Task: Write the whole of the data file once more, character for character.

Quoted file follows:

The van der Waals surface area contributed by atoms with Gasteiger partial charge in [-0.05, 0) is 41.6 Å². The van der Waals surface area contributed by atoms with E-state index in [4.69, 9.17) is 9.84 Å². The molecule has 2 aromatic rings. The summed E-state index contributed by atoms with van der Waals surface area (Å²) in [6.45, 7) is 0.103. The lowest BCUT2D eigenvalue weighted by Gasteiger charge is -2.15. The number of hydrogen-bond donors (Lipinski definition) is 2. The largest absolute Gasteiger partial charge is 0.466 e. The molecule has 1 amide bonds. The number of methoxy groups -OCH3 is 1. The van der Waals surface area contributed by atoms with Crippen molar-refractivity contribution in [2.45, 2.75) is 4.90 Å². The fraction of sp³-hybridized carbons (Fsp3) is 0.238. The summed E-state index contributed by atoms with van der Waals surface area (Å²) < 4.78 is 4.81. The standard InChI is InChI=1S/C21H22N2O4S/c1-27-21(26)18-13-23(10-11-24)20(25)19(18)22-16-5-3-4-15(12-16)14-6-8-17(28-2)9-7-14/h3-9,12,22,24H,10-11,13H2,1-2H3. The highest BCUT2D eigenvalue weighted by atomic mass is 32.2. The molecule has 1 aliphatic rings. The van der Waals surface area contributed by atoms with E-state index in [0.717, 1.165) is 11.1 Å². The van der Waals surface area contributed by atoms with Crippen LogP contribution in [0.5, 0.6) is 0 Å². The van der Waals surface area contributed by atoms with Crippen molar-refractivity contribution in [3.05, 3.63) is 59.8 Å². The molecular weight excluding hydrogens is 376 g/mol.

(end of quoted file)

The van der Waals surface area contributed by atoms with Gasteiger partial charge in [-0.05, 0) is 41.6 Å². The van der Waals surface area contributed by atoms with E-state index in [4.69, 9.17) is 9.84 Å². The molecule has 2 aromatic rings. The summed E-state index contributed by atoms with van der Waals surface area (Å²) in [6.45, 7) is 0.103. The lowest BCUT2D eigenvalue weighted by Gasteiger charge is -2.15. The number of hydrogen-bond donors (Lipinski definition) is 2. The largest absolute Gasteiger partial charge is 0.466 e. The molecule has 1 amide bonds. The number of methoxy groups -OCH3 is 1. The van der Waals surface area contributed by atoms with Crippen molar-refractivity contribution in [2.45, 2.75) is 4.90 Å². The fraction of sp³-hybridized carbons (Fsp3) is 0.238. The summed E-state index contributed by atoms with van der Waals surface area (Å²) < 4.78 is 4.81. The standard InChI is InChI=1S/C21H22N2O4S/c1-27-21(26)18-13-23(10-11-24)20(25)19(18)22-16-5-3-4-15(12-16)14-6-8-17(28-2)9-7-14/h3-9,12,22,24H,10-11,13H2,1-2H3. The highest BCUT2D eigenvalue weighted by atomic mass is 32.2. The molecule has 1 aliphatic rings. The van der Waals surface area contributed by atoms with E-state index in [0.717, 1.165) is 11.1 Å². The van der Waals surface area contributed by atoms with Crippen LogP contribution in [0.5, 0.6) is 0 Å². The van der Waals surface area contributed by atoms with Crippen molar-refractivity contribution in [3.05, 3.63) is 59.8 Å². The molecular weight excluding hydrogens is 376 g/mol.